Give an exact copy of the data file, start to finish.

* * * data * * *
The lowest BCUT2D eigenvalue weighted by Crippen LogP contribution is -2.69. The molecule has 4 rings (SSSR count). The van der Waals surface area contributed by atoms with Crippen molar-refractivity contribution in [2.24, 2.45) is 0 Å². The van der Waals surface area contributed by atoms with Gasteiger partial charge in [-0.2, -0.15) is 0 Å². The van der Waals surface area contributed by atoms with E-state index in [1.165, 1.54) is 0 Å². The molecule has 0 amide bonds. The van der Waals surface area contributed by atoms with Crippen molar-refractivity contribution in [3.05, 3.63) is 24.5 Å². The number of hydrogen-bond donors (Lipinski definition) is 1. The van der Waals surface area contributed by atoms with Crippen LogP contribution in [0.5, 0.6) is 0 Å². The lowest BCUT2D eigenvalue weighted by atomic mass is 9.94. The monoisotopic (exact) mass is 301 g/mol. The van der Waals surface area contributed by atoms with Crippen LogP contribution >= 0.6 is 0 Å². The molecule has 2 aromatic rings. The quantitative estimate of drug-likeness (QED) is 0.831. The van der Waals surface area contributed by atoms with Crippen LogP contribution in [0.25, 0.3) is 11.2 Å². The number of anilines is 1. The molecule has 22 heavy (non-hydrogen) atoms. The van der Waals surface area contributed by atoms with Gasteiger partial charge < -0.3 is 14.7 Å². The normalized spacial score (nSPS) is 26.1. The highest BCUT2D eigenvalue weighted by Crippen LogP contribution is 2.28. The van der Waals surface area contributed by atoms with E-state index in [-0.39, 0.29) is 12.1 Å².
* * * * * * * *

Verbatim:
The lowest BCUT2D eigenvalue weighted by Crippen LogP contribution is -2.69. The molecule has 4 rings (SSSR count). The van der Waals surface area contributed by atoms with Crippen molar-refractivity contribution in [2.24, 2.45) is 0 Å². The van der Waals surface area contributed by atoms with Gasteiger partial charge in [-0.2, -0.15) is 0 Å². The van der Waals surface area contributed by atoms with E-state index in [1.165, 1.54) is 0 Å². The molecule has 0 amide bonds. The van der Waals surface area contributed by atoms with Crippen molar-refractivity contribution in [3.05, 3.63) is 24.5 Å². The number of hydrogen-bond donors (Lipinski definition) is 1. The van der Waals surface area contributed by atoms with Crippen LogP contribution in [0.5, 0.6) is 0 Å². The lowest BCUT2D eigenvalue weighted by atomic mass is 9.94. The monoisotopic (exact) mass is 301 g/mol. The van der Waals surface area contributed by atoms with Crippen LogP contribution >= 0.6 is 0 Å². The molecule has 2 aromatic rings. The quantitative estimate of drug-likeness (QED) is 0.831. The van der Waals surface area contributed by atoms with Crippen LogP contribution in [0.25, 0.3) is 11.2 Å². The number of anilines is 1. The molecule has 22 heavy (non-hydrogen) atoms. The van der Waals surface area contributed by atoms with Gasteiger partial charge < -0.3 is 14.7 Å². The normalized spacial score (nSPS) is 26.1. The highest BCUT2D eigenvalue weighted by Crippen LogP contribution is 2.28. The van der Waals surface area contributed by atoms with E-state index in [-0.39, 0.29) is 12.1 Å².